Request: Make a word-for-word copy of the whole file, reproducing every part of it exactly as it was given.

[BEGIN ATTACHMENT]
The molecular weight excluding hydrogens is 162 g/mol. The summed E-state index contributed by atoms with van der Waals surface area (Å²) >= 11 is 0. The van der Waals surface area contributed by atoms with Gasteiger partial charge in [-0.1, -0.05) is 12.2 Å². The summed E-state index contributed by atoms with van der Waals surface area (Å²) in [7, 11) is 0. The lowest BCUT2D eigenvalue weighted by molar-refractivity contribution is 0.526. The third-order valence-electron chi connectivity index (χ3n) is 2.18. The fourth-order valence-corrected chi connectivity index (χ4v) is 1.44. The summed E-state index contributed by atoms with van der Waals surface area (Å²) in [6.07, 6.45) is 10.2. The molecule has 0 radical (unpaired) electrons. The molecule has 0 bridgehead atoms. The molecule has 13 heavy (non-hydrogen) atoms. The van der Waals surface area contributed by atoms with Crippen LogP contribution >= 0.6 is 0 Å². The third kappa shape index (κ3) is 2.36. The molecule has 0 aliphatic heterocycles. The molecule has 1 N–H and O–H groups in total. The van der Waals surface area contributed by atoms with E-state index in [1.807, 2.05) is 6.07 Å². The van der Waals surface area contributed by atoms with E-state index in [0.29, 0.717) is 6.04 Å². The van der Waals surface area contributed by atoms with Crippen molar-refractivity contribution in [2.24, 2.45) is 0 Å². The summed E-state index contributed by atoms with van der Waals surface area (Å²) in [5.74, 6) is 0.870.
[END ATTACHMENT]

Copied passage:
The molecular weight excluding hydrogens is 162 g/mol. The summed E-state index contributed by atoms with van der Waals surface area (Å²) >= 11 is 0. The van der Waals surface area contributed by atoms with Gasteiger partial charge in [-0.1, -0.05) is 12.2 Å². The summed E-state index contributed by atoms with van der Waals surface area (Å²) in [7, 11) is 0. The lowest BCUT2D eigenvalue weighted by molar-refractivity contribution is 0.526. The third-order valence-electron chi connectivity index (χ3n) is 2.18. The fourth-order valence-corrected chi connectivity index (χ4v) is 1.44. The summed E-state index contributed by atoms with van der Waals surface area (Å²) in [6.07, 6.45) is 10.2. The molecule has 0 radical (unpaired) electrons. The molecule has 0 bridgehead atoms. The molecule has 13 heavy (non-hydrogen) atoms. The van der Waals surface area contributed by atoms with Crippen LogP contribution >= 0.6 is 0 Å². The third kappa shape index (κ3) is 2.36. The molecule has 0 aliphatic heterocycles. The molecule has 1 N–H and O–H groups in total. The van der Waals surface area contributed by atoms with E-state index in [1.807, 2.05) is 6.07 Å². The van der Waals surface area contributed by atoms with E-state index in [0.29, 0.717) is 6.04 Å². The van der Waals surface area contributed by atoms with Crippen molar-refractivity contribution in [2.24, 2.45) is 0 Å². The summed E-state index contributed by atoms with van der Waals surface area (Å²) in [5.74, 6) is 0.870.